FAMILY LIFE/ HEALTH: Rebel, Rebel, Your Date Is a Mess; Teenage Rebellion Is a Natural Part of Growing Up, but, Says Nell Raven , Parents Should Learn to Bite Their Tongues and Let Their Offspring Make Their Own Mistakes

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Rebelling is such a normal part of growing up that any teenager who actually listens to their mother or father's advice is often after something.

And unfortunately for parents, the only time they are ever proved right is when their child has already had their fingers burned. Singer Charlotte Church has split up with her boyfriend Steven Johnson, of whom her mother Maria always made it clear she disapproved. The teenager reportedly ditched him after she discovered he had cheated on her with a model.

But, at the moment, Mrs Church is probably more worried about her daughter than about saying 'I told you so'.

She has said: 'Charlotte is very upset and it hurts me that he has hurt her like this. I never liked him but she loved him so much.' But although Charlotte might be wondering why she didn't listen to her mother, for someone her age, her behaviour was perfectly forgivable.

Relationship counsellor and agony aunt Sue Quilliam says: 'What teenagers do when they are growing up is technically called 'individuating', which means making themselves their own person, separate from their parents.

'So, they might go vegetarian, or have relationships their parents disapprove of.

'And with 99 per cent of children, the more you tell them not to do something, the more likely they are to think, 'hey, a rebellion opportunity' and go for it.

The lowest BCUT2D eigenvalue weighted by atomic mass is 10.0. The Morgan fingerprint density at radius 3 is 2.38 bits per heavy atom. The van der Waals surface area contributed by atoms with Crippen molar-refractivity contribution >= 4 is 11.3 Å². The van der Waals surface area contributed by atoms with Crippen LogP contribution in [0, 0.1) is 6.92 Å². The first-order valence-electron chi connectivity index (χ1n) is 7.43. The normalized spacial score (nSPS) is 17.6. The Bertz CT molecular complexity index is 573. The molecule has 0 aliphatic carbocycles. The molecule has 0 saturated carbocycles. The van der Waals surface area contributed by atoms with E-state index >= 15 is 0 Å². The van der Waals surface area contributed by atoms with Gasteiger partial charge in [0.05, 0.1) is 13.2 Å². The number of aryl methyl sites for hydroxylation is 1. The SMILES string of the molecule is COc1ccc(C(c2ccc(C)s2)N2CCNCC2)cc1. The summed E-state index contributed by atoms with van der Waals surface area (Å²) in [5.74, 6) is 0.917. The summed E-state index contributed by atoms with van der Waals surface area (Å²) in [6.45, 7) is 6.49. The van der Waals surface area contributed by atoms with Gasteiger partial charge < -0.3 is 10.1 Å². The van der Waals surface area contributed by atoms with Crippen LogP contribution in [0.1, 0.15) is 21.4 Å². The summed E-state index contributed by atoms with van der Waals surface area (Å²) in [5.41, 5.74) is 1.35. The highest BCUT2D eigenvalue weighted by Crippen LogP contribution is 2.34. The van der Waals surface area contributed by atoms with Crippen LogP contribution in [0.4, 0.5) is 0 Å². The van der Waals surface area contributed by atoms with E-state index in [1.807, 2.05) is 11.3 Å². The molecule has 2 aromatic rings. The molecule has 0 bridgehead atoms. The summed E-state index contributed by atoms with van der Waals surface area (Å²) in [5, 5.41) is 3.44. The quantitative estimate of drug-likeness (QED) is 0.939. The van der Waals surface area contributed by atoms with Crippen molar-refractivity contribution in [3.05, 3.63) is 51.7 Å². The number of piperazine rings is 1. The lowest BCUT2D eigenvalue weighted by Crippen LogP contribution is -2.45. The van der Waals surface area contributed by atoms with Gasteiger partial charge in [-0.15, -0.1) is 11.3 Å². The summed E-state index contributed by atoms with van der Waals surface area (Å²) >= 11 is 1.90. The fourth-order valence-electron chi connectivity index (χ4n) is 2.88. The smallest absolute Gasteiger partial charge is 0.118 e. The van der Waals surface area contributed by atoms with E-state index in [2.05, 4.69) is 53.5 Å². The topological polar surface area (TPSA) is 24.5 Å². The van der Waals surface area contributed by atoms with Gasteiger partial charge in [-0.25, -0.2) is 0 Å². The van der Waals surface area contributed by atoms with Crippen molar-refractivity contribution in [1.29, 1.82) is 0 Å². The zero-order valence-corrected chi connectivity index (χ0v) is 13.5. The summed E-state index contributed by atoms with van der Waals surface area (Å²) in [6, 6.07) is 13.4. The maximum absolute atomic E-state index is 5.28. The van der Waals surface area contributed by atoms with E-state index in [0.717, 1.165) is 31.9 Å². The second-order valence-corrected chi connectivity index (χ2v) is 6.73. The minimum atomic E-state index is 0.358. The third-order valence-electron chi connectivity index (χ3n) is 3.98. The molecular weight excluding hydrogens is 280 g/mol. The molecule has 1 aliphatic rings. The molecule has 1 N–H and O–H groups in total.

'So what their parents like, they hate -and what their parents hate, they like.'

The relationship between Charlotte and her mother started to crumble when the 17-year-old began seeing part-time rap DJ Johnson nearly two years ago.

Mrs Church was angry that 19-year-old Johnson reportedly tried to sell secrets about his love life to a newspaper while her daughter was in Los Angeles.

Since then, she has refused to attend events alongside Johnson and has had so many arguments with her daughter over the relationship that in November last year, Charlotte fired her as manager.

Charlotte has always refused to be swayed about Johnson. She told a newspaper: 'He's really, really lovely. The stories that he's a bad boy, and he does this and does that, are just not true.'

Quilliam says it was reasonable of Mrs Church to disapprove. 'This guy didn't put Charlotte first, which is the worst sin a new boyfriend can commit. Any friend would have a great deal of difficulty accepting that. 'If Charlotte herself hadn't have been so in love with him, she would have had a problem with it.'

Gill Loughran, deputy chief executive of Parentline Plus, agrees. 'I think it's a bit much, and I would be very angry. It's an abuse of the relationship.'

However, it was not necessarily handled in the best way. Quilliam says: 'By separating the two worlds, Charlotte's mum not only turns it into a situation where Charlotte has to go with her boyfriend to separate herself from mum, she also lost any chance of keeping her feet on the ground.

'If she had been more inclusive, the relationship would probably have fizzled out in three months. What has driven Charlotte to commit to this guy is that she wants to be independent, and this is the only way of doing it.

'The only thing that kept her besotted was that her mum hated him.'

Loughran adds: 'A relationship has a natural course, and if a parent interrupts that, the young person may go back for longer. …